As part of the $150 billion national coronavirus relief fund, the City of San Antonio received $270 million. Until recently, however, the City wasn’t clear on how to spend it.
When these funds were distributed to cities and counties across the U.S. last month, little guidance was included beyond the mandate that the money be used for emergency expenditures incurred during the public health crisis that were not accounted for in current budgets. The expenses must have been between March 1 and Dec. 30.
Additional guidance from the U.S. Department of the Treasury received this week further clarifies what the City can and cannot use the money for, said City Manager Erik Walsh. But it cannot be used to make up for revenue losses, so “cuts in City service are likely to happen.”
Eligible uses include paying public safety and health personnel, purchasing protective equipment (PPE), testing and contract tracing, setting up quarantine and isolation facilities, providing food delivery to vulnerable populations, and recovery and resiliency planning.
The funding – which came through the Coronavirus Aid, Relief, and Economic Security (CARES) Act – can also be used to cover rental assistance, homeless housing, improving access to the internet to facilitate distance learning, supporting small businesses, and workforce development.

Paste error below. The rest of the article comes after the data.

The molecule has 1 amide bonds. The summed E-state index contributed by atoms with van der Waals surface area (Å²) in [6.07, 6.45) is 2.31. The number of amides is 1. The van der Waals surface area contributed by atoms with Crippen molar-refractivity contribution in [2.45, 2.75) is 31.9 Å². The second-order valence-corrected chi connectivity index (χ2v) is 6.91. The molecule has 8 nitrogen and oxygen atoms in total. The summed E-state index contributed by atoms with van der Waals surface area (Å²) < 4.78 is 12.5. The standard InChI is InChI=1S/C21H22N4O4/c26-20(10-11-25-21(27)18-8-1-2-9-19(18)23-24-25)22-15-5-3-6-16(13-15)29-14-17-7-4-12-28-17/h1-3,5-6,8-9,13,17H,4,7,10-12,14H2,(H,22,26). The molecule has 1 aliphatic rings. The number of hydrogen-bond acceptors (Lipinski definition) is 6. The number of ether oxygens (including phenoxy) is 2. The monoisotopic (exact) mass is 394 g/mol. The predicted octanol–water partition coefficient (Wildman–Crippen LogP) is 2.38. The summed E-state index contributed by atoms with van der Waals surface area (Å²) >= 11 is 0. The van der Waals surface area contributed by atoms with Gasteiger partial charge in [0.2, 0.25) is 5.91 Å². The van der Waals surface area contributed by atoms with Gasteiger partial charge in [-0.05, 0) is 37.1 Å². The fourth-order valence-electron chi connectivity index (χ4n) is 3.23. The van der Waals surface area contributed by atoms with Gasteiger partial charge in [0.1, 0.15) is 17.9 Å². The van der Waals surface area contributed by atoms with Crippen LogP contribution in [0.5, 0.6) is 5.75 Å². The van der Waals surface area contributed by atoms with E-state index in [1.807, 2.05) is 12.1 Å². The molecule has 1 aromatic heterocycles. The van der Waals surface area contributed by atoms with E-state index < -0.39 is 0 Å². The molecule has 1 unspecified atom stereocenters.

Mayor Ron Nirenberg will convene several City Council work sessions starting the week of May 18 to start divvying up the funding. These sessions will look similar to the annual goal-setting sessions Council does to set priorities and find consensus on budget issues, he said.
“We will be able to target these funds in an effective way to make sure we’re getting people back on their feet,” Nirenberg told reporters after Council’s meeting on Thursday. “We’ve confirmed what the major areas of spending will be, we’re now going to have to dig a little deeper in terms of what the programmatic elements of those categories are and the levels of funding.”
There’s still clarification needed on what the money can specifically be used for, he said, but City staff is working on those details and compiling a list of possible expenditures.
COPS/Metro, a community advocacy group, has lobbied City and County leadership to focus a lion’s share of the $270 million towards a modern, coronavirus recovery version of the Servicemen’s Readjustment Act of 1944, commonly known as the G.I. Bill that helped veterans recover after World War II with workforce training, education benefits, and more.